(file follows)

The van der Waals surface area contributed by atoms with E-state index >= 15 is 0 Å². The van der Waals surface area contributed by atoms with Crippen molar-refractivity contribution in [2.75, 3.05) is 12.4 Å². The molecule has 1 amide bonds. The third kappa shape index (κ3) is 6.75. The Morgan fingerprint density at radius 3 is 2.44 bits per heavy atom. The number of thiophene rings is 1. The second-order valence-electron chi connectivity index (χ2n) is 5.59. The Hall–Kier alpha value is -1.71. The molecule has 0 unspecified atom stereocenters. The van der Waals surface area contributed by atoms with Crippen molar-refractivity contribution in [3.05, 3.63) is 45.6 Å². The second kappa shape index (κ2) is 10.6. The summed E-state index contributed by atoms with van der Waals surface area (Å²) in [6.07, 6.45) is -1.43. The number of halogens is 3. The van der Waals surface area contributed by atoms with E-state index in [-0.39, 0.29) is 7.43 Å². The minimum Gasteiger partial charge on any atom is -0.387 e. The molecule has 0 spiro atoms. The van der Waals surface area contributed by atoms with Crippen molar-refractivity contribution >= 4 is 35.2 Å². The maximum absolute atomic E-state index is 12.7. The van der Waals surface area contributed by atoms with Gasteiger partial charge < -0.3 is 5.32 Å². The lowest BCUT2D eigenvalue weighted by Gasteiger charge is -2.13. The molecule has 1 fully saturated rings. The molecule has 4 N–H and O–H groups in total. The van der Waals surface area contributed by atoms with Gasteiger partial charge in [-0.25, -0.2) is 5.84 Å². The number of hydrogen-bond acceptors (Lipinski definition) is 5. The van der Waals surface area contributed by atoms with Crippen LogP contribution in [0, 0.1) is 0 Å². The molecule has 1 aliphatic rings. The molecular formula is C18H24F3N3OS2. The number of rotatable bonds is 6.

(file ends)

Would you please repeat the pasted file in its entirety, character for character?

The van der Waals surface area contributed by atoms with E-state index >= 15 is 0 Å². The van der Waals surface area contributed by atoms with Crippen molar-refractivity contribution in [2.75, 3.05) is 12.4 Å². The molecule has 1 amide bonds. The third kappa shape index (κ3) is 6.75. The Morgan fingerprint density at radius 3 is 2.44 bits per heavy atom. The number of thiophene rings is 1. The second-order valence-electron chi connectivity index (χ2n) is 5.59. The Hall–Kier alpha value is -1.71. The molecule has 0 unspecified atom stereocenters. The van der Waals surface area contributed by atoms with Crippen molar-refractivity contribution in [3.05, 3.63) is 45.6 Å². The second kappa shape index (κ2) is 10.6. The summed E-state index contributed by atoms with van der Waals surface area (Å²) in [6.07, 6.45) is -1.43. The number of halogens is 3. The van der Waals surface area contributed by atoms with E-state index in [-0.39, 0.29) is 7.43 Å². The minimum Gasteiger partial charge on any atom is -0.387 e. The molecule has 0 spiro atoms. The van der Waals surface area contributed by atoms with Crippen molar-refractivity contribution >= 4 is 35.2 Å². The maximum absolute atomic E-state index is 12.7. The van der Waals surface area contributed by atoms with Gasteiger partial charge < -0.3 is 5.32 Å². The lowest BCUT2D eigenvalue weighted by Gasteiger charge is -2.13. The molecule has 1 fully saturated rings. The molecule has 4 N–H and O–H groups in total. The van der Waals surface area contributed by atoms with Gasteiger partial charge in [-0.25, -0.2) is 5.84 Å². The number of hydrogen-bond acceptors (Lipinski definition) is 5. The van der Waals surface area contributed by atoms with Crippen LogP contribution in [0, 0.1) is 0 Å². The molecule has 1 aliphatic rings. The molecular formula is C18H24F3N3OS2. The number of rotatable bonds is 6.